By: Jennifer Hall
According to the National Child Traumatic Stress Network, 6% to 26% of therapists who work with traumatized populations are at high risk for secondary traumatic stress. And this number jumps to nearly 50% among child welfare workers. Secondary traumatic stress (STS)—also called “vicarious stress” or “compassion fatigue”—represents a disorder with a complex array of symptoms and is most commonly suffered by those in the helping professions who treat clients suffering from post-traumatic stress. Here we’ll look at the causes, symptoms, and management options for caregivers who experience symptoms of STS.
Therapists, social workers, and caregivers are tasked with providing compassionate, empathetic care for their clients. Those who treat the victims of severe trauma over time can develop psychological changes of their own in response to what they experience through their clients. Because these changes are rooted in the trauma experiences of others (rather than in a traumatic event that is experienced firsthand), they are collectively referred to as “secondary” traumatic stress symptoms.
According to a 2006 article by Laura Simpson and Donna Starkey, clinicians and caregivers who experience STS can display symptoms such as “avoidance of the trauma, feelings of horror, guilt, rage, grief, detachment, or dread.” These symptoms can negatively impact the clinician–client relationship, and can result in “burnout” among counselors, therapists, and caregivers. Other symptoms of STS are much like those of post-traumatic stress disorder (PTSD) and include sleep disturbances, substance abuse, avoidance of social occasions, lapses in focus, and feelings of guilt, helplessness, or anger. Physical symptoms may accompany these emotional/psychological changes and are often characterized by headaches, grinding teeth, exhaustion, insomnia, and heart palpitations.
We already named a few professionals (social workers, therapists, and counselors who work with traumatized clients) who are at highest risk for developing STS. But they are not alone. First responders (fire, police, and paramedic personnel) as well as medical professionals (doctors, nurses, and physician assistants) can also experience STS symptoms.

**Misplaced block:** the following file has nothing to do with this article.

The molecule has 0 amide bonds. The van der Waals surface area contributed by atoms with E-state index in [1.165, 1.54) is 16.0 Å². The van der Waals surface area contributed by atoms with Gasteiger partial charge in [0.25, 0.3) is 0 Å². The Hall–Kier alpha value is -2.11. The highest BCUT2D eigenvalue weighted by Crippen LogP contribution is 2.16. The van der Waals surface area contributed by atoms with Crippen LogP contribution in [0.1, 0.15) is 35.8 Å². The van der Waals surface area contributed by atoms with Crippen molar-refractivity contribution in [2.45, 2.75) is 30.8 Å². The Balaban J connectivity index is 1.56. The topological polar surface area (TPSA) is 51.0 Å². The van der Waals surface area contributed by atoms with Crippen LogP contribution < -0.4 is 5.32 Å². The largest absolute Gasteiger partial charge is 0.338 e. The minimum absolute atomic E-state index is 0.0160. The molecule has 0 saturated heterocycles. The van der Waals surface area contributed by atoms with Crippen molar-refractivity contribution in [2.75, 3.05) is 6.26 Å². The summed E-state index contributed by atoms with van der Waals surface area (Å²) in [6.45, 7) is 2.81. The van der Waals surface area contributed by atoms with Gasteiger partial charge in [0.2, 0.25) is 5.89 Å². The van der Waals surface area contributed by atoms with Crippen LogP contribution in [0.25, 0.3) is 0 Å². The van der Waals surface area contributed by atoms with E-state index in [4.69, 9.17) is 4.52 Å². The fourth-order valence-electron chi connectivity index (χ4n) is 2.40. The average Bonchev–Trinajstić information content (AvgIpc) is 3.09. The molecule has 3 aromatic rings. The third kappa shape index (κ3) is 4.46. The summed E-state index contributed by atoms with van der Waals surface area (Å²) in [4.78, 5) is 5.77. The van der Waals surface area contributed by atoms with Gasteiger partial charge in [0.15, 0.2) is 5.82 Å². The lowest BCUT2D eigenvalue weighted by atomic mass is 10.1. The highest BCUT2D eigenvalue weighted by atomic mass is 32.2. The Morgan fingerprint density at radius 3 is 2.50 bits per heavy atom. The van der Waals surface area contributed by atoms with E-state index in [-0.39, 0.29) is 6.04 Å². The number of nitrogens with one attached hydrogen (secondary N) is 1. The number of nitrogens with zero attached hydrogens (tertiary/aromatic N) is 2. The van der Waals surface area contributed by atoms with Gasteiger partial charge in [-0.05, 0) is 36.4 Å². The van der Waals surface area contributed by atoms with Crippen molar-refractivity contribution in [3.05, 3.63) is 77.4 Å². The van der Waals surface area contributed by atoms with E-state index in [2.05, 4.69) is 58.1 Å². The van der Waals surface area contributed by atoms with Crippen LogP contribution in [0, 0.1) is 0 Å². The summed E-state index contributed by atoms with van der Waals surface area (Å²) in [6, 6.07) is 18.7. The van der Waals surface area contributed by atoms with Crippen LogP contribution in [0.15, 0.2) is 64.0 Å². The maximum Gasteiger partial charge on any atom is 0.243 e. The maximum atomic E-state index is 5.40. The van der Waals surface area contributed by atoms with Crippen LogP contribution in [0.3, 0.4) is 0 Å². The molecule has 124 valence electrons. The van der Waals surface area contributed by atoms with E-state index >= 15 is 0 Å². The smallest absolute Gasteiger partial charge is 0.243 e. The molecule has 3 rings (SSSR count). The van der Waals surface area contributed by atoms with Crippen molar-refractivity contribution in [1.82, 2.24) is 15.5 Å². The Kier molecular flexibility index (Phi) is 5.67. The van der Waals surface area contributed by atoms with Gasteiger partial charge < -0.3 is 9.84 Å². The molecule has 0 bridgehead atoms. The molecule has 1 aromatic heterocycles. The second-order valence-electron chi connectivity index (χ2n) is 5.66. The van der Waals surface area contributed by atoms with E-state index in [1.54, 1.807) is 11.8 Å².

At Key Assets Kentucky, we’ve spent years treating clients who have experienced severe childhood or adult trauma, and we are aware of the risk for STS that this treatment poses to caregivers. That’s why each year Key Assets Kentucky conducts a mandatory training provided by a Certified Trauma Expert who helps our caregivers determine if they are experiencing some symptoms of secondary trauma stress and provides tools for recognizing symptoms and managing stress.
If you or a loved one has experienced a traumatic event and is displaying symptoms of PTSD or STS, contact us today. Our professional, qualified, and experienced staff are trained in an array of treatment modalities to help victims of traumatic stress disorders to set personal wellness goals, reduce symptoms, and regain control of their lives and become survivors. Call Key Assets Kentucky today and discover your resiliency!
You can contact us today by completing our Referral for Services form online or by email at firstname.lastname@example.org.
Key Assets Kentucky, is a behavioral health and child caring company based in Central Kentucky. Through our Key Assets Behavioral Health program and Children in Community Care program, we seek to positively impact the lives of children, young people, their families. We specialize in offering support services via residential treatment group home care for youth with autism and/or developmental disabilities, and behavioral health therapy and case management services for youth, adults and families in times of crisis. Key Assets Kentucky is part of the Key Assets Group, an international group of companies delivering a continuum of services for children, adults and families.